Meralco's lower electricity rates this May, what it means to consumers

Meralco recently announced that it will lower its rate by 41 centavos per kilowatt hour (kWh) this May to only P8.44 per kWh for residential consumers.

The new rate is one of the  lowest electricity rates for Meralco customers, almost at par with the 8.40 per kWh in January this year and the 8.42 per kWh in October 2015.

(Image Credit: Meralco)

Compared to the same period last year, this month's rate is also lower by 15.4% or P1.54 less than May 2015's rate of P9.98 per kWh.

The power distribution company said that lower fuel costs from natural gas plants and world crude oil prices led to the decrease in the overall  electricity rate.

But how will this lower rate affect one's monthly bill? Can Meralco customers really save a lot from the reduced rate per kWh?

Here's a computation from Meralco on how much its customers can save:

(kWh)                              Net Adjustment
200                                          82.45
300                                        123.67
400                                        164.89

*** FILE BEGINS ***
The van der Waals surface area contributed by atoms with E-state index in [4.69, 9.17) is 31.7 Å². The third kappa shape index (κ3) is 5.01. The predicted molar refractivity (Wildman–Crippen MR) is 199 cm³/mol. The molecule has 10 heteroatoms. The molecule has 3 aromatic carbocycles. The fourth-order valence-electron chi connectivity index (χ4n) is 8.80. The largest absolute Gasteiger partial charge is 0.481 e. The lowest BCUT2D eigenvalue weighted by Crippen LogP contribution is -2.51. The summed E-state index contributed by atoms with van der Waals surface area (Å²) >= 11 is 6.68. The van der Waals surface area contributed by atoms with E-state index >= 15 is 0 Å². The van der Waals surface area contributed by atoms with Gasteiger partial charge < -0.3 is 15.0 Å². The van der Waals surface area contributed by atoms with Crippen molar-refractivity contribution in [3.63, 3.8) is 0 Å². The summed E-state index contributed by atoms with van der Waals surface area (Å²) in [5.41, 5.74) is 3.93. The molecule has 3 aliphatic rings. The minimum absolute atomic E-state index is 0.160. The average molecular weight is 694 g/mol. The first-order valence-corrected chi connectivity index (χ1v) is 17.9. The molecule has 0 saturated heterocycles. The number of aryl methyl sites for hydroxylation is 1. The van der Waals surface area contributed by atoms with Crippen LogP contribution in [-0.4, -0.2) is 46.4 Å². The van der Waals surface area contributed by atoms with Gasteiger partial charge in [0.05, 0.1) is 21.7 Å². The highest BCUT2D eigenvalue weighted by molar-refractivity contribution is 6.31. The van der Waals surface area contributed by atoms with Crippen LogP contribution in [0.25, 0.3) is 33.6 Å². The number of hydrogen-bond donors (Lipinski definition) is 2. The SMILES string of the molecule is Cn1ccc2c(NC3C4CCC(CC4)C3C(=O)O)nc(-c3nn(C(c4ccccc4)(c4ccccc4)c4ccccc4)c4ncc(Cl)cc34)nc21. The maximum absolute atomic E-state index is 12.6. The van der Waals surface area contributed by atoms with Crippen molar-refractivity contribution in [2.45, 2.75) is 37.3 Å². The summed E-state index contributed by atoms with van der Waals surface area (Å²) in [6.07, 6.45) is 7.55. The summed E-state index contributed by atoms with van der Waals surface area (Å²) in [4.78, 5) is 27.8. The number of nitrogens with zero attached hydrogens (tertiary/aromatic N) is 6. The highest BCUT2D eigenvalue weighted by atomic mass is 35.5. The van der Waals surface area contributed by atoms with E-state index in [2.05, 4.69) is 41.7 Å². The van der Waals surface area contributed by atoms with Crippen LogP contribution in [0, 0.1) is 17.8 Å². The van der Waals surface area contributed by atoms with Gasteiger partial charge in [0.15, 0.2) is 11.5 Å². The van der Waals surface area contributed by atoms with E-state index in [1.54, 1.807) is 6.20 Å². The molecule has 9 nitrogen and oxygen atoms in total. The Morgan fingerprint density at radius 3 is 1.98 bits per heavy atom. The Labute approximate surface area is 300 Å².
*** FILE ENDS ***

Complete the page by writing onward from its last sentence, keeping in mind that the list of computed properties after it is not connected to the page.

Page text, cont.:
500                                        206.12

Take note that Meralco has different distribution charges based on power consumption levels of its customers. So, you cannot simply multiply your kWh with the .41 centavos reduction to get the exact amount of what you can save. But, it will give you a rough estimate as to your discount, give or take a few centavos or pesos.

But the question is, will Meralco customers really feel the savings they get from the reduced rates?

Well, savings is still savings no matter how small. For some people, the minimum 82 pesos savings can't even buy a solo Espresso nor a tall Caffe Americano at Starbucks.

But not all people spend their hard-earned money at coffee shops.

For a lot of ordinary folks, that minimum savings of 82 pesos could buy at least 2 kilos of rice, enough to feed a family of five for about 4 to 5 meals. The same amount can also buy 10 packs of noodles, or 6 cans of sardines.

For most Filipinos, any kind of decrease in the rates of utilities is welcome news. Discounts? Lower rates? Hey, just keep it coming. No one's going to complain.
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